Sunday was our first transition day with the larger group. We had already purchased the train ticket–one piece of paper for four people, quite interesting. The taxi stand was conveniently just around the corner from our flat. We lugged our bags there and employed two cabs to take us to Termini station. A quick scan of the departures board showed that our train was at platform 1 and a short walk through the chaos of Termini found the train already in place. We located our carriage and seats, which were three together (at a table) and one across the aisle. We’re not sure why the machine sold the seats that way (bad algorithm? no sets of four available when we booked?), but happily the Italian student who was booked at our table spoke excellent English and was willing to swap her seat for our odd one across the aisle.
As we were arriving in Orvieto, Mom was still in the bathroom, and she had to fight her way back through the exiting crowds to get to us and her backpack. We still managed to get everyone and everything off the train before it departed (it was not as difficult as with the bikes). Of course there were more legs to this journey. From the train station, the best way UP (it is a hill town) to Orvieto is by funicular. We bought our tickets and waited to board. It’s a pretty short but steep ride that includes a tunnel. One car comes down while the other goes up (there’s a double track section part-way up the hill). The system originally used water-based counter ballasts, but now is powered by electricity. After the funicular, a shuttle bus transports guests farther up the hill to the main (Duomo) square. I can’t quite imagine what this shuttle is like in high season, as ours was packed!
Upon exiting the shuttle, you are right next to Orvieto’s top attraction, the Duomo. We passed by on the way to our hotel, where we were surprised to be able to check in at noon. After a quick consultation with Rick, we headed out to Peng Cheng for lunch. It may sound odd to have Chinese food in Umbria, but it is actually possible to get burned out on pasta and pizza. The main dishes were unremarkable, but the appetizers (especially the fried onions) were quite good.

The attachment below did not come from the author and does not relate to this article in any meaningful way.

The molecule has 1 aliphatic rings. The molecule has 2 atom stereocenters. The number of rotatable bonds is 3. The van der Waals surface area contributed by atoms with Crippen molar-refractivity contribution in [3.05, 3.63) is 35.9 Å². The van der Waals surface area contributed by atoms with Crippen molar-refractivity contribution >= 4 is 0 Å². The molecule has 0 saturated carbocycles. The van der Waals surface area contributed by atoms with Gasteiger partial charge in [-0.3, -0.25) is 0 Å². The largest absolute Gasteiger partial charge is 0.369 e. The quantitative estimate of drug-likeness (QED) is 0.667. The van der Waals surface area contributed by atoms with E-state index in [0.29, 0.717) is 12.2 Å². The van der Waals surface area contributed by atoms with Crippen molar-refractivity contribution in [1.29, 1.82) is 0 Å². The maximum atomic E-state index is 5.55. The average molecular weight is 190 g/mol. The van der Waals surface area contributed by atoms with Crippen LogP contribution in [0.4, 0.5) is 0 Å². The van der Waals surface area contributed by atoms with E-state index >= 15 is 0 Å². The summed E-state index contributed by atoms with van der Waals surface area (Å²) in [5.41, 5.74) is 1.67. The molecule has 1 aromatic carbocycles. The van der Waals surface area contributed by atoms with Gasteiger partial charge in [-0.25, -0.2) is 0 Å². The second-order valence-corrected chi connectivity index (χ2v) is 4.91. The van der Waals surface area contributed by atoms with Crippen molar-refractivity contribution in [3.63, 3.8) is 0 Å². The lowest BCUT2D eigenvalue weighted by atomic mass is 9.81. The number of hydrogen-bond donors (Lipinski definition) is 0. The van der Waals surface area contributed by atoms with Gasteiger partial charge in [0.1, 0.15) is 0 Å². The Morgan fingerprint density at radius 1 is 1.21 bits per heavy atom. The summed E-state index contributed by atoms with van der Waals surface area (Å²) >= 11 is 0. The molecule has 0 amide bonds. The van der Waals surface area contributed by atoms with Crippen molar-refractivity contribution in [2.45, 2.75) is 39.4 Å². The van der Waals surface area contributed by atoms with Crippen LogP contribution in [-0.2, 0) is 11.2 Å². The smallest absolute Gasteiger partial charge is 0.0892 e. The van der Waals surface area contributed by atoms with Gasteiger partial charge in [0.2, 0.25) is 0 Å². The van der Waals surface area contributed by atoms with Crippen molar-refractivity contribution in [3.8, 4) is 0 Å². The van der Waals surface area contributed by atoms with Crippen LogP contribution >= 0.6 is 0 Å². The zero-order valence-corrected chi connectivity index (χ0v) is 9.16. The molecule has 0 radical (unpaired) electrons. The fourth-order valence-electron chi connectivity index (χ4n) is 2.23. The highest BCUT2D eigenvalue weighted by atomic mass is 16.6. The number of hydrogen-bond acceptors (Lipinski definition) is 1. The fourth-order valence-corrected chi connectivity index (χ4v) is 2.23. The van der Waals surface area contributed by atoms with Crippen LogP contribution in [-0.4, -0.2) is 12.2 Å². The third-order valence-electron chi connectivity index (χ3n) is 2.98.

Orvieto was hosting a chocolate festival during our visit! We stopped in after lunch to view their creations and purchase some overpriced, but tasty Italian chocolate before continuing to the cathedral.
The Duomo in Orvieto is unlike any other church before it on this trip. The outer walls are striped in appearance and the facade contains a rose window, gold-colored mosaics with scenes from the life of Mary, and impressive 14th-century sculptures depicting Genesis, the Tree of Jesse (Jesus’ family), New Testament stories, and the Last Judgment. The inside was not as awe-inspiring as the exterior, but I did enjoy some of the paintings.
Why, though, you might ask, does a little town like Orvieto have such a magnificent cathedral? Good question. It was ordered constructed by the Pope in the 13th century to house the Corporal of Bolsena, an altar cloth miraculously stained by blood flowing from a Host held by a traveling priest who was troubled by doubts about transubstantiation (the bread/host being transformed into the body of Christ). The cloth (another holy towel perhaps?) is housed in the Chapel of the Corporal within the cathedral.
The other main attraction in Orvieto is shopping, particularly for the colorful locally-made ceramics. We mostly window shopped, but enjoyed the small-town atmosphere after a week in Rome.
Dinner was at another Rick Steves’ recommended restaurant, Trattoria la Grotto. Yes, back to pasta. It was decent, reasonably priced, and very close to our hotel. We then had to sample the local gelato at Gelateria Pasqualetti. Verdict, quite good, but no Giolitti’s.
Orvieto was a one-night stopover for us, which was enough time to see the main attractions, but we could definitely have enjoyed the quiet calm for another day.